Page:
Do we live in a magical world?



The disruptive change brought by technology, particularly by Information Technology, impacts global issues and our personal and professional lives. We may reach the point where we perceive that the world we live in is beyond our comprehension. Indeed, until a few years ago, people were used to dealing with objects that a human being could fully comprehend. They knew that a more knowledgeable person would explain if they could not understand a tool or a process personally. A good mechanic could take apart every piece of a car and build it back: not a very productive activity, but doable. A handy person with sufficient free time could erect a home from scratch: my neighbour did. This feeling of being in control would apply to the majority of items. Like a large boat or an aeroplane, some things would be far more complex, but it would be easy to identify the team of highly trained people in charge.


Today, each of us ordinarily relies on systems beyond the comprehension of a single human being. When you use a Windows-based computer, you may not realize that the code that runs it, the Operating System, consists of some 50 million lines, not counting all the programs you loaded. If you wanted to read it, let alone understand it, it would take you almost five years at one line per second for 8 hours per day, without weekends or vacations. As of September 2015, Google code amounted to 2 billion lines, 50 times more than windows. The amount of knowledge embedded in daily appliances, from watches to mobile phones or cars, is beyond the comprehension of a single individual, no matter how educated or intelligent. It is almost like living in a fairy tale: things happen almost by magic, and no one can explain it to you to the last detail. We must have faith that it will work and, apart from the occasional glitch, sometimes dramatic, it regularly does. Going back to the parallel I was drawing with my parents' lives in a previous post, here is what summarizes best the main divide across our lives: given enough time, determination, and some knowledgeable friends, they knew that they could get a grasp of almost everything they handled while I can't possibly do so.


In our modern society, we need an unprecedented level of trust to live our lives. If, for some reason, you lose faith in the network of experts, scientists, and engineers that design and run the systems we rely upon daily, your whole life loses its foundations. A reasonably sceptical person needs a solid education in science to understand and trust the processes behind generating the knowledge our lives rely upon: the scientific method relies heavily upon healthy scepticism. On the other hand, extreme scepticism without a solid technical and scientific background is dangerous and can be life-threatening for some. In February 2020, "Mad" Mike Hughes, 64, died when he crash-landed his steam-powered rocket: like many flat-earthers, Hughes could not trust centuries of scientific research and hoped to prove his theory by going to space. Conspiracy theorists of all sorts similarly put their lives and our ordinary social and political stability at risk every day.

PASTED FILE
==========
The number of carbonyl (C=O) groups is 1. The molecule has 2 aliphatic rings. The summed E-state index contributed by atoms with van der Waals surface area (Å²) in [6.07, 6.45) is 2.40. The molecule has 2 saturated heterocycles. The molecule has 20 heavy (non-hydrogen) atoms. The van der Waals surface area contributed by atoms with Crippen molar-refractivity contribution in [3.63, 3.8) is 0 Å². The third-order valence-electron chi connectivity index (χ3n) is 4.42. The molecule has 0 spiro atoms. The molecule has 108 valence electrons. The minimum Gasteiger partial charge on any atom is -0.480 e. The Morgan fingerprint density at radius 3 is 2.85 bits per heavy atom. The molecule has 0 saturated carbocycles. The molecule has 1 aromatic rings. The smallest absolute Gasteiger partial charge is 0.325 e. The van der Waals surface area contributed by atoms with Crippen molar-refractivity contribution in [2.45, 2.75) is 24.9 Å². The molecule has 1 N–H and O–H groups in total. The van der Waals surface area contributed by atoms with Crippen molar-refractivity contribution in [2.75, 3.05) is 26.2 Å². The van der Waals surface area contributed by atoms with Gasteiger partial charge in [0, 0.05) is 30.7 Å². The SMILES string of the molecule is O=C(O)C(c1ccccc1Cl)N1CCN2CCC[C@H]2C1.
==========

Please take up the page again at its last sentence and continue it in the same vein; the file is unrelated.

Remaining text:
Is the apparent magical essence of our world the reason fake news is so popular these days? Since one lives surrounded by what appears to be magic, it is hard to separate truth from fake. If everything is possible and happens by "magic" anyway, it is easy to fall deeply into the natural human tendency to believe in what one likes to be true. Moreover, if everything is possible and beyond comprehension, how can we distinguish a reliable expert from a wizard. The simplest thing is to believe the one who tells the story we like. Modern technology also accelerates this reinforcement of bad ideas; with a few clicks on the internet, we can easily find people who share our thoughts. Even more, the search algorithms will keep feeding us with the reinforcing message that like-minded people and organizations surround us. Maybe this explains the recent rise of populism and a strong argument for a dramatic increase in education and particularly science education worldwide, but this is another story.


Some healthy scepticism may indeed be helpful to make sense of our complex world. Complicated systems are reliable only if they are exact. We have seen in a previous post that even a simple modification can turn a stable, easily predictable system into a complex one prone to chaotic behaviour. We live with the assumption that our world is fully described by advanced economic and intricate financial systems, like a perfect mechanical clock. We assume a mechanistic world-view inspired by the scientific and technical advances that made possible the First Industrial Revolution. Yet, the speed at which transactions run, the reaction loops between multiple actors interconnected through ever more complex systems may result in totally unexpected results. The 2008 financial crisis was primarily caused by ignoring the emerging effect of interrelated financial instruments under the illusion that the system was foolproof.


We may have reached a level of complexity where our assumption of the world being like a mechanical clock does not provide us with sufficient precision to avoid chaos. Our magic tricks may increasingly fail us. The climate crisis is a dramatic example of the consequences of ignoring the complexity of a system while trying to maximize just one parameter, in this case, production and wealth. A more comprehensive world-view is necessary to tackle the complexity that surrounds us.


Image by Stefan Keller from Pixabay


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